There was applause all around when then-President George H. W. Bush signed the Americans with Disabilities Act (“ADA”) into law in 1990. Designed to level the playing field for the physically handicapped or impaired needing accessibility, the law was lauded as a great achievement throughout California.
Unfortunately, three decades later, companies are getting slammed with ADA suits. Plaintiffs are claiming no or lack of adherence to the ADA. That includes state discrimination laws like the Unruh Act.
While ADA lawsuits mostly involve physical barriers, there has been significant growth in ADA website suits claiming (i) private company websites are not accommodating the visually impaired, (ii) websites are not providing compatible screen-reading software, (iii) lack of equal access to sites and (iv) online job application platforms and mobile app accessibility suffer from inequity.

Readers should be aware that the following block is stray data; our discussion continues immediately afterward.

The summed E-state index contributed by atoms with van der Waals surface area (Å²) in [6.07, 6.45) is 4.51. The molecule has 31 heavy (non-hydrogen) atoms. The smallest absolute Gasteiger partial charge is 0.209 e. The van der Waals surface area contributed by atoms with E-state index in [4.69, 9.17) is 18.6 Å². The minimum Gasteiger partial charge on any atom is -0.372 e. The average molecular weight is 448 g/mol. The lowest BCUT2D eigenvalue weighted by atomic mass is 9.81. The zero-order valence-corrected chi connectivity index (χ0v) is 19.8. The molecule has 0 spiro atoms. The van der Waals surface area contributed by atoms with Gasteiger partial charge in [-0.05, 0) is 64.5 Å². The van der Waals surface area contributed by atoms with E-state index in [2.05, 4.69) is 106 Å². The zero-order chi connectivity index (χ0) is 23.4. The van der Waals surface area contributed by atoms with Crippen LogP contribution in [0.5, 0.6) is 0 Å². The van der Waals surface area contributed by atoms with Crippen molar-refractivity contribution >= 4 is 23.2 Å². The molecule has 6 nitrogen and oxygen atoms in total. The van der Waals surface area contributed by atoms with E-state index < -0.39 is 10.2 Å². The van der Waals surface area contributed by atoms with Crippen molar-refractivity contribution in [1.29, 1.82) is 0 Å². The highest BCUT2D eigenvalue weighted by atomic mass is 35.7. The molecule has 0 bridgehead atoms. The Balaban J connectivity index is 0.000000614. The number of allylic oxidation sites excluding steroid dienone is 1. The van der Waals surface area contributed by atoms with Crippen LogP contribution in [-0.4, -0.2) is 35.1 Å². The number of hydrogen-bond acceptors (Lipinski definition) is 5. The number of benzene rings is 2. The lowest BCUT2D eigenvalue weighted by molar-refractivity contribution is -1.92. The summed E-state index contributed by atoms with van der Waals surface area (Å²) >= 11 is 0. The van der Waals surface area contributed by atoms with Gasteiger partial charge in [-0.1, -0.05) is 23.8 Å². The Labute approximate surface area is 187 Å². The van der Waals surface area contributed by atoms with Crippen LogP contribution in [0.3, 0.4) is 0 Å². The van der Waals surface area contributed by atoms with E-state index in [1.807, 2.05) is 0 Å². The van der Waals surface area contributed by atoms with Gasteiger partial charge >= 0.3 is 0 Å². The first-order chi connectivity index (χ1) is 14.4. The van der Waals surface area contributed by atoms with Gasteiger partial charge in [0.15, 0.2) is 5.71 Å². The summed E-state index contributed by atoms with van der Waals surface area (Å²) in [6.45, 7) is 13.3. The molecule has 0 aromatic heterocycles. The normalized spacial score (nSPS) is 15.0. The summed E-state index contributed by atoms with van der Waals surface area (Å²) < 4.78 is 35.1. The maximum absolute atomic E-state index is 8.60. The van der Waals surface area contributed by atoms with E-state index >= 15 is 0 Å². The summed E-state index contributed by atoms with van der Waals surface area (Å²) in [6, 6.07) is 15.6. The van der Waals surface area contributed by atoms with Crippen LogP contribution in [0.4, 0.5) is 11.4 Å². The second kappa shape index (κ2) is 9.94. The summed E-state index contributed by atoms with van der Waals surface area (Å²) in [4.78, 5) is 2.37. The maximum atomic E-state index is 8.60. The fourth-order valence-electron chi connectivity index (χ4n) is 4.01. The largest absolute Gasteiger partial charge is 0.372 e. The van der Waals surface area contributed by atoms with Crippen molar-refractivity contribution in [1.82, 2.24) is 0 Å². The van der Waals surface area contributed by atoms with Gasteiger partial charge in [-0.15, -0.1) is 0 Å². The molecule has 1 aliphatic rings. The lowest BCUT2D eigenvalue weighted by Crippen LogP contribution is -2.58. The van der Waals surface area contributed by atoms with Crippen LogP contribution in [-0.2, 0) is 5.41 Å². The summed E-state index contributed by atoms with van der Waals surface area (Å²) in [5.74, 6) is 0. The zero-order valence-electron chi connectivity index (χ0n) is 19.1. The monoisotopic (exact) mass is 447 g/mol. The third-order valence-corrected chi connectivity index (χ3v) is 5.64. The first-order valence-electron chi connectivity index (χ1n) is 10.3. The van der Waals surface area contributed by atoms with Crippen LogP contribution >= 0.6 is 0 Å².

What lies at the route of the problem is when the president signed ADA into effect, no one imagined how critical the internet would become. The law initially attacked discrimination in the workplace and public spaces.
The law regulates standard requirements to ensure disabled persons can enter and exit buildings, use bathrooms and transportation, and promote equal employment opportunities.
What the ADA didn’t and doesn’t do is offer guidance for mobile apps or internet access.
What many of the ADA website lawsuits do is challenge Title III of the ADA. This section prohibits any disability discrimination in places of public accommodation. The guideline focused on physical barriers. But these new lawsuits argue the internet is a place of public accommodation.
Various courts reviewing ADA website lawsuits reach different conclusions. The lack of clarity is problematic. Businesses with an online presence are in a quagmire. They need sound guidance for managing ADA while avoiding hefty funds into revitalizing their websites.
Hopefully, businesses will get defined guidelines. Otherwise, ABA website lawsuits will keep coming.